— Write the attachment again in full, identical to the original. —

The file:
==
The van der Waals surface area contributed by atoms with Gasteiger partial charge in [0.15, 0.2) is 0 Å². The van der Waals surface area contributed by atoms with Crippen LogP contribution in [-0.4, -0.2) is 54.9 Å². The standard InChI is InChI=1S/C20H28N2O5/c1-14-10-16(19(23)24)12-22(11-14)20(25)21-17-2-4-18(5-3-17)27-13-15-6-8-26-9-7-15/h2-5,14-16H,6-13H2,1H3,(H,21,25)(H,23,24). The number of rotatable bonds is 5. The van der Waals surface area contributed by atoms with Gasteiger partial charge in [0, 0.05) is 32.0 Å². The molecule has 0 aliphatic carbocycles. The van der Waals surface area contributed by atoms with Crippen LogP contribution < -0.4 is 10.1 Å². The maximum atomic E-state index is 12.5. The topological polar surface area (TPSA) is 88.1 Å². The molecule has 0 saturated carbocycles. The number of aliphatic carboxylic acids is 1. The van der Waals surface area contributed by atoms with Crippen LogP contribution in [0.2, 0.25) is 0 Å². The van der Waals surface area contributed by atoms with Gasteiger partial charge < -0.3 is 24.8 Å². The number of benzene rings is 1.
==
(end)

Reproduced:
The van der Waals surface area contributed by atoms with Gasteiger partial charge in [0.15, 0.2) is 0 Å². The van der Waals surface area contributed by atoms with Crippen LogP contribution in [-0.4, -0.2) is 54.9 Å². The standard InChI is InChI=1S/C20H28N2O5/c1-14-10-16(19(23)24)12-22(11-14)20(25)21-17-2-4-18(5-3-17)27-13-15-6-8-26-9-7-15/h2-5,14-16H,6-13H2,1H3,(H,21,25)(H,23,24). The number of rotatable bonds is 5. The van der Waals surface area contributed by atoms with Gasteiger partial charge in [0, 0.05) is 32.0 Å². The molecule has 0 aliphatic carbocycles. The van der Waals surface area contributed by atoms with Crippen LogP contribution < -0.4 is 10.1 Å². The maximum atomic E-state index is 12.5. The topological polar surface area (TPSA) is 88.1 Å². The molecule has 0 saturated carbocycles. The number of aliphatic carboxylic acids is 1. The van der Waals surface area contributed by atoms with Crippen LogP contribution in [0.2, 0.25) is 0 Å². The van der Waals surface area contributed by atoms with Gasteiger partial charge < -0.3 is 24.8 Å². The number of benzene rings is 1.